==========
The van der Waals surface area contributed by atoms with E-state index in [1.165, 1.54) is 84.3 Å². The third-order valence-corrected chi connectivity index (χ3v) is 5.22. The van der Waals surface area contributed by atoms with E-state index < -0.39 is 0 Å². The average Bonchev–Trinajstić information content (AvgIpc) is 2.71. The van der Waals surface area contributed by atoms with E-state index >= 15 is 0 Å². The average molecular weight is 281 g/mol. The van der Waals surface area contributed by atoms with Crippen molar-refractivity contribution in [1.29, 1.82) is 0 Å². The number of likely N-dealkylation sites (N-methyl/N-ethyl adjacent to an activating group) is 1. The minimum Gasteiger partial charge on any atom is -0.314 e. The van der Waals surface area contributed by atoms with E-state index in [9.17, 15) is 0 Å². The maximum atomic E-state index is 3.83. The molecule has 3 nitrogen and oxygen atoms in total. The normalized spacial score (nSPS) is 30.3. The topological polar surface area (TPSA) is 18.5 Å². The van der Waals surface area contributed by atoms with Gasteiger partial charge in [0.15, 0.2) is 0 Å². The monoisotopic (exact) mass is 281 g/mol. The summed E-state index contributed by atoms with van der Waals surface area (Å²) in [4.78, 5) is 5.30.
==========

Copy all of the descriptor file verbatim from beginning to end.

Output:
The van der Waals surface area contributed by atoms with E-state index in [1.165, 1.54) is 84.3 Å². The third-order valence-corrected chi connectivity index (χ3v) is 5.22. The van der Waals surface area contributed by atoms with E-state index < -0.39 is 0 Å². The average Bonchev–Trinajstić information content (AvgIpc) is 2.71. The van der Waals surface area contributed by atoms with E-state index >= 15 is 0 Å². The average molecular weight is 281 g/mol. The van der Waals surface area contributed by atoms with Crippen molar-refractivity contribution in [1.29, 1.82) is 0 Å². The number of likely N-dealkylation sites (N-methyl/N-ethyl adjacent to an activating group) is 1. The minimum Gasteiger partial charge on any atom is -0.314 e. The van der Waals surface area contributed by atoms with E-state index in [9.17, 15) is 0 Å². The maximum atomic E-state index is 3.83. The molecule has 3 nitrogen and oxygen atoms in total. The normalized spacial score (nSPS) is 30.3. The topological polar surface area (TPSA) is 18.5 Å². The van der Waals surface area contributed by atoms with Gasteiger partial charge in [0.15, 0.2) is 0 Å². The monoisotopic (exact) mass is 281 g/mol. The summed E-state index contributed by atoms with van der Waals surface area (Å²) in [4.78, 5) is 5.30.